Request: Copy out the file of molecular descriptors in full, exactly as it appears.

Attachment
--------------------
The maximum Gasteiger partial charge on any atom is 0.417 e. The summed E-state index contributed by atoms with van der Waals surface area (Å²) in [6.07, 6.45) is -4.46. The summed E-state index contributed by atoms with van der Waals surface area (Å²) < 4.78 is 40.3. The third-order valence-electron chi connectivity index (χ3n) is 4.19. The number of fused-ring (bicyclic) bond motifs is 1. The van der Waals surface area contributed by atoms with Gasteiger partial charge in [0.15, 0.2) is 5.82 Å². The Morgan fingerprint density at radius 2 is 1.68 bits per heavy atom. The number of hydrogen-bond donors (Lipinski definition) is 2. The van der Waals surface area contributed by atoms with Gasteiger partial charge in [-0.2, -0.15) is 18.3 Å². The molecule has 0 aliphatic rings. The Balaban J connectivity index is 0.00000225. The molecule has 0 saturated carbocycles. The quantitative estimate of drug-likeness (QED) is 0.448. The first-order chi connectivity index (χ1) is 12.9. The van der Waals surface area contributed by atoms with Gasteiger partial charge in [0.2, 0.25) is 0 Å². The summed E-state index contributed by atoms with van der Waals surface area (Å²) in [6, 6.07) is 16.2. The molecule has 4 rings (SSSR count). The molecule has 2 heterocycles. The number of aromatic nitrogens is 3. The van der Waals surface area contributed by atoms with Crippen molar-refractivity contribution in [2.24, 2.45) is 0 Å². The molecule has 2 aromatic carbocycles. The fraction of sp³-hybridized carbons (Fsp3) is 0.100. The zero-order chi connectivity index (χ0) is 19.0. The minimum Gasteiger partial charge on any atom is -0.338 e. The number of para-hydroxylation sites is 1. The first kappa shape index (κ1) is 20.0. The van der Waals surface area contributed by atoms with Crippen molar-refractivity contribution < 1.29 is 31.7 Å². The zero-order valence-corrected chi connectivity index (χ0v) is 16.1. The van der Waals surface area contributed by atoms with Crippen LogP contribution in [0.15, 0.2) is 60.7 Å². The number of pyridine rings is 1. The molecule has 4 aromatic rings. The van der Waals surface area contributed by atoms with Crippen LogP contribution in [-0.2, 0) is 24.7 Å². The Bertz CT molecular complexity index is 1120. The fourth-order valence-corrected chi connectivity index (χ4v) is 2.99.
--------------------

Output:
The maximum Gasteiger partial charge on any atom is 0.417 e. The summed E-state index contributed by atoms with van der Waals surface area (Å²) in [6.07, 6.45) is -4.46. The summed E-state index contributed by atoms with van der Waals surface area (Å²) < 4.78 is 40.3. The third-order valence-electron chi connectivity index (χ3n) is 4.19. The number of fused-ring (bicyclic) bond motifs is 1. The van der Waals surface area contributed by atoms with Gasteiger partial charge in [0.15, 0.2) is 5.82 Å². The Morgan fingerprint density at radius 2 is 1.68 bits per heavy atom. The number of hydrogen-bond donors (Lipinski definition) is 2. The van der Waals surface area contributed by atoms with Gasteiger partial charge in [-0.2, -0.15) is 18.3 Å². The molecule has 0 aliphatic rings. The Balaban J connectivity index is 0.00000225. The molecule has 0 saturated carbocycles. The quantitative estimate of drug-likeness (QED) is 0.448. The first-order chi connectivity index (χ1) is 12.9. The van der Waals surface area contributed by atoms with Gasteiger partial charge in [0.2, 0.25) is 0 Å². The summed E-state index contributed by atoms with van der Waals surface area (Å²) in [6, 6.07) is 16.2. The molecule has 4 rings (SSSR count). The molecule has 2 heterocycles. The number of aromatic nitrogens is 3. The van der Waals surface area contributed by atoms with Crippen molar-refractivity contribution in [2.24, 2.45) is 0 Å². The molecule has 2 aromatic carbocycles. The fraction of sp³-hybridized carbons (Fsp3) is 0.100. The zero-order chi connectivity index (χ0) is 19.0. The minimum Gasteiger partial charge on any atom is -0.338 e. The number of para-hydroxylation sites is 1. The first kappa shape index (κ1) is 20.0. The van der Waals surface area contributed by atoms with Crippen molar-refractivity contribution < 1.29 is 31.7 Å². The zero-order valence-corrected chi connectivity index (χ0v) is 16.1. The van der Waals surface area contributed by atoms with Crippen LogP contribution in [0.15, 0.2) is 60.7 Å². The number of pyridine rings is 1. The molecule has 4 aromatic rings. The van der Waals surface area contributed by atoms with Crippen LogP contribution in [-0.2, 0) is 24.7 Å². The Bertz CT molecular complexity index is 1120. The fourth-order valence-corrected chi connectivity index (χ4v) is 2.99.